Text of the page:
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Some fun Anglo-Saxon words

Some words I came across in J. R. Clark Hall’s A Concise Anglo-Saxon Dictionary that struck me as amusing or interesting:

  • alb: white garment
  • brægnloca: brain-house, head
  • cossian: to kiss
  • deaðwang: plain of death
  • dreamcræft: art of music
  • dreamleas: joyless, sad
  • Eastermonað: April
  • faroðstræt: path of the sea
  • felasynnig: very guilty
  • hamfaru: attack of an enemy in his house, a housebreaking
  • handscyldig: condemned to lose a hand
  • insocn: brawl in a house
  • instæpe: entrance
  • lobbe: spider
  • manweorðung: adoration of human beings
  • nydniman: to take by force
  • orðanc: cleverness, skill
  • paddanieg: toad-meadow, frog-island
  • rihtæðelcwen: lawful wife
  • scremman: to cause to stumble
  • tintregðegn: torturer, executioner
  • utlendisc: strange, foreign
  • wælmist: mist of death

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The Wanderer

New release: The Wanderer (part of the Old English Texts Series)

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Dream of the Rood

Today’s release of Dream of the Rood (in EPUB and Kindle formats) also marks the beginning of my Old English Texts series. I’ll be releasing nice EPUB/Kindle editions of Old English texts, using the Labyrinth Library editions as a base. (They’ve been kind enough to grant me permission to do this.)

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The app I didn’t release

Update: A donation came in today from a generous benefactor, so I’ll be releasing the app after all (in the near future).

Update 2: I ended up deciding not to release the app (and refunded the donation). It was a fun proof of concept and introduction to iPhone coding, but that’s about it.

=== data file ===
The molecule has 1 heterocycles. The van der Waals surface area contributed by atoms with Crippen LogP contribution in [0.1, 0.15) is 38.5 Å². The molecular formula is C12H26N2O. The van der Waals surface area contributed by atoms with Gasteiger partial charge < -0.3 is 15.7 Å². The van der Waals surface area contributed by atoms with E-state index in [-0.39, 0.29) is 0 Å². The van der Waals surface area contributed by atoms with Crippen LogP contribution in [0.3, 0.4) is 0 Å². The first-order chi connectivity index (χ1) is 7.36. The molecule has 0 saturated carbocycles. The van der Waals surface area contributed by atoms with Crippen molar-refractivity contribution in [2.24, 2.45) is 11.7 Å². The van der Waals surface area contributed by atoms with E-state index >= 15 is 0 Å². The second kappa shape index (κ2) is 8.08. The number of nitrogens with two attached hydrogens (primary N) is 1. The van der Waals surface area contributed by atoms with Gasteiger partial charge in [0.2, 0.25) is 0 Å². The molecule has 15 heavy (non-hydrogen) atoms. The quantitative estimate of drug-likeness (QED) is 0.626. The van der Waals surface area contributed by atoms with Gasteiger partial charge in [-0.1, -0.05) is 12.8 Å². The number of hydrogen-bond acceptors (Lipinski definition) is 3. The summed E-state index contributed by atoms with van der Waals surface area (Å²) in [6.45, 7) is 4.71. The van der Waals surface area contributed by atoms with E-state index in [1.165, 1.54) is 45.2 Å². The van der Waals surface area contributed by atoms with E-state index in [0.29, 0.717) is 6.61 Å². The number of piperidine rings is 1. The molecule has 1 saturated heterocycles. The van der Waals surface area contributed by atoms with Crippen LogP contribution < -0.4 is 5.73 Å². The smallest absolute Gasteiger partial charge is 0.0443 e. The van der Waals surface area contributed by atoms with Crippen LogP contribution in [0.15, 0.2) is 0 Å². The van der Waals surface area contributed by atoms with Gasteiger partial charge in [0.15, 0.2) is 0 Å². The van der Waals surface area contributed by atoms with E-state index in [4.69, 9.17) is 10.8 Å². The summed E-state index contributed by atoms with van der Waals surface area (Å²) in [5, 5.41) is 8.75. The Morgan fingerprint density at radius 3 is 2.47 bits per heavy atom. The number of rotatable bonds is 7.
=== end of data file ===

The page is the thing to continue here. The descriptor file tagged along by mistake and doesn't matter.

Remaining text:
For the last six months I’ve been working on Hwaet, an Old English dictionary app for the iPhone. It’s based off Bosworth & Toller (digitized by the Germanic Lexicon Project), and I also got permission from the Labyrinth Library to include their collection of Old English texts.

The app works (it’s fully functional). The dictionary’s there (although there’s still a bit of work to be done cleaning up the imported definitions — mostly errors from the digitization as far as I can tell), some of the texts are there (and I wrote a script that made it super easy to import the rest), and the project was going quite well.

So why am I not going to release it?

Mostly because I wanted it to be a free app. Apple requires developers to pay $100/year (and that’s a totally legitimate cost, considering what you get in return for it — I’m not complaining about the fee), and since I won’t be writing commercial apps anytime soon, I can’t justify spending $100/year on it. Especially not with a baby on the way.

Maybe someday I’ll write a web-based mobile version, but in the meantime, here’s what Hwaet looked like:

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Germanic languages

For those doing research in older Germanic languages (Gothic, Old Icelandic/Norse, Middle/Old High German, Frisian, Old English, etc.), Sean Crist’s Germanic Lexicon Project is a great resource for old grammars and primers and dictionaries. He’s scanned several out-of-copyright books and put the images online, with a portion of those OCRed and/or in a nice text/HTML/XML format. My own digitization of Henry Sweet’s An Icelandic Primer is on the site as well (that’s where I originally got the images). I’m considering digitizing an early edition of Sweet’s Anglo-Saxon Primer but haven’t made up my mind yet.

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